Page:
‘Delayed indefinitely’ is a games industry PR term for ‘cancelled.’ Anyone (and apparently this is a great many people) reading clickbait headlines will believe we’ve cancelled Star Marine.

CIG insists that Star Marine is not cancelled, and that module is more likely to be delayed a few weeks, “not months/years/decades” like many have assumed. As for the reason for the delay, “The short story is that Star Marine was not ready for launch when we had hoped (and planned).” 

Why don’t we give an internal target date right now? Because the worry is that we might find ourselves in exactly the same position when the current set of issues are resolved.

These features aren’t new; they’re the ones that were promised

When skeptics accuse Star Citizen of suffering from “feature creep,” they’re basically saying that the devs are spending too much time adding new things and not enough time working on what’s already wrong. It’s a valid concern for released games, which often receive DLC after DLC after DLC before the base content’s release bugs are repaired to completion, but not so much for a game still following a development schedule. 

At this point, we are not adding additional features to the plan, we’re building out the ones we’ve already scheduled.

…everything we’re working on is still what was pitched back then: Privateer-style persistent universe, Squadron 42 single player game, first person boarding and so on.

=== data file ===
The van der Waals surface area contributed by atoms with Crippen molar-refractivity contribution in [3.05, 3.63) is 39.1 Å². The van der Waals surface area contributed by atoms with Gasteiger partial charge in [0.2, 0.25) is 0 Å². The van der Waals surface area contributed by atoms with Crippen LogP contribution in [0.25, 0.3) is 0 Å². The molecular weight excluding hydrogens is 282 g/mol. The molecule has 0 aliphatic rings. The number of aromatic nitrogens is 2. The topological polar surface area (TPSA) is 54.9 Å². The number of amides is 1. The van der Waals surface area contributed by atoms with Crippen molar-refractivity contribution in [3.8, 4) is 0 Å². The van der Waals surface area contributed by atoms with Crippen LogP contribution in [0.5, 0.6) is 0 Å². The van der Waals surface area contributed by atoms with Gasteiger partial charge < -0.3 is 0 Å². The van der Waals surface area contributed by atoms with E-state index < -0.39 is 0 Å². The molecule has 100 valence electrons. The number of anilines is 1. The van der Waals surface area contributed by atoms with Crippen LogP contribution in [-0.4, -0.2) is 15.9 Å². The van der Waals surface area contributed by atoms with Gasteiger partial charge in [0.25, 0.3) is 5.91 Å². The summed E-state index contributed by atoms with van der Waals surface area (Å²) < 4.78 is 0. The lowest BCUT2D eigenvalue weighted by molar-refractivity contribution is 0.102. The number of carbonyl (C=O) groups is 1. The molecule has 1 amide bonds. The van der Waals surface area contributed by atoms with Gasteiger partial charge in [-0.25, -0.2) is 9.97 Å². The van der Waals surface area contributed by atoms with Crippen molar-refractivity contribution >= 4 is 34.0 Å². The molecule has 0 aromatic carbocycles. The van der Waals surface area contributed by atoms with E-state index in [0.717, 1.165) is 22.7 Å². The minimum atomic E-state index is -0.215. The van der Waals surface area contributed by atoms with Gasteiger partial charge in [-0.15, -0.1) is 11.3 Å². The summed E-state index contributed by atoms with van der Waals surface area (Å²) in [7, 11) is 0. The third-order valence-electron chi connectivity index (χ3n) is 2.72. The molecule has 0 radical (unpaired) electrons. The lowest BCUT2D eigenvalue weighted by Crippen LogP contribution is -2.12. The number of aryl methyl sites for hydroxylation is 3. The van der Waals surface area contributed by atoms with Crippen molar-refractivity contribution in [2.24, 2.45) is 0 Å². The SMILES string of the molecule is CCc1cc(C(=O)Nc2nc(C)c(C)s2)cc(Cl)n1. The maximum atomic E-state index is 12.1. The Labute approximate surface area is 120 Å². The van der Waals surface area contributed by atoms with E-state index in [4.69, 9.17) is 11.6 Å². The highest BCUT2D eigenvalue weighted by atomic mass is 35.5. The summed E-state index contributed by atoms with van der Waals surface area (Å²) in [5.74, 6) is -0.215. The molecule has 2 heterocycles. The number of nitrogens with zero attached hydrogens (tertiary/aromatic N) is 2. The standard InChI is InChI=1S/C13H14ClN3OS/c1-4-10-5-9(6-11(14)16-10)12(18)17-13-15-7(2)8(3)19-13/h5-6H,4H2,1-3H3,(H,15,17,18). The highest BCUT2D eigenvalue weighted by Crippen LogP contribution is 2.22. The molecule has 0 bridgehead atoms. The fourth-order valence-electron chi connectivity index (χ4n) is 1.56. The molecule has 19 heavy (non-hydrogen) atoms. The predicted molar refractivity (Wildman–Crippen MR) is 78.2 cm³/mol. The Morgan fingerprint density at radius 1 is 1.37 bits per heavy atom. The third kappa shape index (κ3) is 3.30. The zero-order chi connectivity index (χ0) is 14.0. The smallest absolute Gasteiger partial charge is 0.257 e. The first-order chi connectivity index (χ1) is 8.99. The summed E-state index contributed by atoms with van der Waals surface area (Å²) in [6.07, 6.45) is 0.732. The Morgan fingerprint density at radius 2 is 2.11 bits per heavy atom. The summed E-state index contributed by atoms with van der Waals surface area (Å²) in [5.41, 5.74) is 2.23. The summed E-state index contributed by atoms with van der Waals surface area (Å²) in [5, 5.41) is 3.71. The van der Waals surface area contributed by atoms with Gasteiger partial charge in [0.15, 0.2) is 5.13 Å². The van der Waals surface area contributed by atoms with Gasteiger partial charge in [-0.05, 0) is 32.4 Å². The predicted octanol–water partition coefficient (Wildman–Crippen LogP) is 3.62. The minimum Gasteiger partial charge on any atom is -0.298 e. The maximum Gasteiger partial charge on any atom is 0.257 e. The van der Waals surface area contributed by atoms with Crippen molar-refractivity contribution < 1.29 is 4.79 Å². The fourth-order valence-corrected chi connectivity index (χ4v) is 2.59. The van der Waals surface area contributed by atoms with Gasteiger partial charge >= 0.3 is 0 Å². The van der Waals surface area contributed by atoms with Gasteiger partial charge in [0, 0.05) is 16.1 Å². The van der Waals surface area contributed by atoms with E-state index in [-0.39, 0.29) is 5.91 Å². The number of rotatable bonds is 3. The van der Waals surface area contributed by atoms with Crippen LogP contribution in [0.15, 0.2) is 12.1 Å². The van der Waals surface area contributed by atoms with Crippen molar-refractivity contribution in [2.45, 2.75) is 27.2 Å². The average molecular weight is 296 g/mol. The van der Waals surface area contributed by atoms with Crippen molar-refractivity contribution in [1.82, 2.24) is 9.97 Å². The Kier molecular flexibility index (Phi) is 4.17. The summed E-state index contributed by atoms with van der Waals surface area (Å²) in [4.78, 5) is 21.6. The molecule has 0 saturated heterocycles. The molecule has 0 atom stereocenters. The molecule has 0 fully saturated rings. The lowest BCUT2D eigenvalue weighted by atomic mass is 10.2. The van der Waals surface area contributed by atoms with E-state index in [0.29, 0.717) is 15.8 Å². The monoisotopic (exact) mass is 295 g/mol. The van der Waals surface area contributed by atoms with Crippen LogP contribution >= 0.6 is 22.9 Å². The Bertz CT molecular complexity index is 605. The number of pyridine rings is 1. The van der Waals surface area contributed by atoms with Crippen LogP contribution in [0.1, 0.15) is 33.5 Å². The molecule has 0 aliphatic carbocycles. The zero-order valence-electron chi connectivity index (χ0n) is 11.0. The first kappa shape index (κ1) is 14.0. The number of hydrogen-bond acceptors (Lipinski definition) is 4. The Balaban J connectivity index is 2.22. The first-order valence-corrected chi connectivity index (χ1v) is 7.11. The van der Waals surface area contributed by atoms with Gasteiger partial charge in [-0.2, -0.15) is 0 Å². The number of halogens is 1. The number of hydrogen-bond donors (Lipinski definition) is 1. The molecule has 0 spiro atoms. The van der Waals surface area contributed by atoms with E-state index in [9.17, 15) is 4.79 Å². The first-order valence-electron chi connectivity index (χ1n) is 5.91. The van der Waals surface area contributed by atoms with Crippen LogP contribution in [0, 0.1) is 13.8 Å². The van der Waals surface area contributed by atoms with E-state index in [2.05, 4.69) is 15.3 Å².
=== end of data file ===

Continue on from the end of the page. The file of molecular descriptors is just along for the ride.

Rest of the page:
Yes, employees have left. No, the sky is not falling.

With Cloud Imperium losing so many employees in such a short span of time, many fans have wondered how much of an impact this will have on the continued development of the game. Not much in the long run, as it turns out.

In the past two years, we’ve had some amazing talent that has moved on for plenty of reasons (other opportunities, personal issues, etc.) and it’s always sort of a shame to see they’re never appreciated. I’ll also say that the averages work out pretty well: we are hiring extremely talented people many times faster than we lose them.

CIG goes on to explain that while Mayberry’s work as a producer was important, it isn’t the kind of work that can’t be done just as well by another professional.  “For my honest money, the biggest loss was Chelsea,” he adds, emphasizing how the project was able to benefit from her personal touch.